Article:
“I don't think it's going to be the defining factor,” he said of immigration. But he added that it could go on to affect some voters' decision if the Biden administration doesn't explain that it can repeal the policy to follow international and U.S. law, but also make sure the border stays orderly.

Moran warned that former President Donald Trump and conservatives tried to run on immigration enforcement during the 2018 midterms.

A wave of Democrats were elected then, but it was part of a trend where the incumbent president typically loses many seats in his party. Democrats gained 40 House seats, flipping that chamber to be a Democratic majority. 

More:Supreme Court hears challenge about 'remain in Mexico' policy as Biden faces immigration backlash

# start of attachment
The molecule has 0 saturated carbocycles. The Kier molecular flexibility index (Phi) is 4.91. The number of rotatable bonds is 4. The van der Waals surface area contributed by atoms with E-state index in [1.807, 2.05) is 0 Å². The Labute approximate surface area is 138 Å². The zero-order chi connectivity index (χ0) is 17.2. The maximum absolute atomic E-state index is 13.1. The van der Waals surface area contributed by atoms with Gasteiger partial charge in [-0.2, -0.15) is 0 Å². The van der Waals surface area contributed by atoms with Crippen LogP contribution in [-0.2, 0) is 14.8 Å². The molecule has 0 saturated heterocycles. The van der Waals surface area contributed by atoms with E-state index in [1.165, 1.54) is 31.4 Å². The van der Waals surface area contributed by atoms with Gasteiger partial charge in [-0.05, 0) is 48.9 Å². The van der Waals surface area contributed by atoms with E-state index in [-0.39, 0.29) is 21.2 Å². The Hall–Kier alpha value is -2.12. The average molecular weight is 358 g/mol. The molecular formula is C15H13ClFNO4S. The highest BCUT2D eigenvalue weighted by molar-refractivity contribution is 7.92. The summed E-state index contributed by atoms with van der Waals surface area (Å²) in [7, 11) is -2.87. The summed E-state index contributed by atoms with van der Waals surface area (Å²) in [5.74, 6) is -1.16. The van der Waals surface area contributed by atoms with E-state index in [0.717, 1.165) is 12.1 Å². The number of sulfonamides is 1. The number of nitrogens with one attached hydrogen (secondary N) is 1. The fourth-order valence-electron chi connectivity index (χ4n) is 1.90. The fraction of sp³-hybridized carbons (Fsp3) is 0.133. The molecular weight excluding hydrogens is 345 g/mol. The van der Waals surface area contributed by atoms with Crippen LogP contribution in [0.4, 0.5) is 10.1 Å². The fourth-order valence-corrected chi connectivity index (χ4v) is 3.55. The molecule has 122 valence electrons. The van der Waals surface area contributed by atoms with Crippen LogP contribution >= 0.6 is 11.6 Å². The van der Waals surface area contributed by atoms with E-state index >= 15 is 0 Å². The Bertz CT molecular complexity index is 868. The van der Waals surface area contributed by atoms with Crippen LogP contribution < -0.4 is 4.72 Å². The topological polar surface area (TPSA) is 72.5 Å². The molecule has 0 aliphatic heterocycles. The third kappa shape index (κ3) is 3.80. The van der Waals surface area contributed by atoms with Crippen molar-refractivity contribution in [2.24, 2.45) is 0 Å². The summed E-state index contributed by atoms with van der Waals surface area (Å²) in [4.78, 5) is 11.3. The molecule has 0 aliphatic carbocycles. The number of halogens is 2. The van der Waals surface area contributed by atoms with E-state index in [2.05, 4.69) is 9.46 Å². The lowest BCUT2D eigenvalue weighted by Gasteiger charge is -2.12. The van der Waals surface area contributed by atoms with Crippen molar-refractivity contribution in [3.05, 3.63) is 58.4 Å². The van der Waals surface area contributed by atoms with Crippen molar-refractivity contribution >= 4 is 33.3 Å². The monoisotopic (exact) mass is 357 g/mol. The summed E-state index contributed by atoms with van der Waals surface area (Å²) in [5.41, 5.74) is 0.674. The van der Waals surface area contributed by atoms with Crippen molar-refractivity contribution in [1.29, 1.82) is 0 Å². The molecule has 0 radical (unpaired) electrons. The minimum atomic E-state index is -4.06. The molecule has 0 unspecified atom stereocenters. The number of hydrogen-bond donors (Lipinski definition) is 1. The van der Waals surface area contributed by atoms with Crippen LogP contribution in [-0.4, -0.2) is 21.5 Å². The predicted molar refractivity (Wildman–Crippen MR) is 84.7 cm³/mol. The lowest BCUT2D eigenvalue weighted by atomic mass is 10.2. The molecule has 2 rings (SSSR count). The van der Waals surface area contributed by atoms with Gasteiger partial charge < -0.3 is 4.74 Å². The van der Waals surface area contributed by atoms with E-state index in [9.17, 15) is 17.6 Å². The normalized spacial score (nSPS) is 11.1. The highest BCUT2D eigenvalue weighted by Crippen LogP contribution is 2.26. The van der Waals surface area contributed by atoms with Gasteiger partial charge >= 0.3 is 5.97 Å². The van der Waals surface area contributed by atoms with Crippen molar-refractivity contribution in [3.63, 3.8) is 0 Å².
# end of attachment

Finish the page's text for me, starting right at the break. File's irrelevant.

"I know that Republicans are running on immigration. But look at 2018 when President Trump tried to make that midterm about the ‘caravan,’” Moran said, referencing a group of Central American migrants who were making their way to the United States’ southern border to seek asylum. “There was Kris Kobach, Lou Barletta and a number of House members that ran on that platform, and they all lost."

Because of redistricting and historical trends, Democrats are facing an uphill battle to keep their seats in the upcoming election. Moran said that Democrats should hone their messaging to fight back against criticisms from Republicans.

"Immigration is portrayed as a binary issue, open border, closed border," she said. "And if policymakers don't give the public other choices, people don't know where to go. Right now, the public isn't being presented with another option."

“Not everybody will apply for asylum and not everyone will qualify for asylum," she added. "So it doesn't mean that borders are 'open,' It just means that people will now have the right to seek protection.”

Reach Rebecca Morin at Twitter @RebeccaMorin_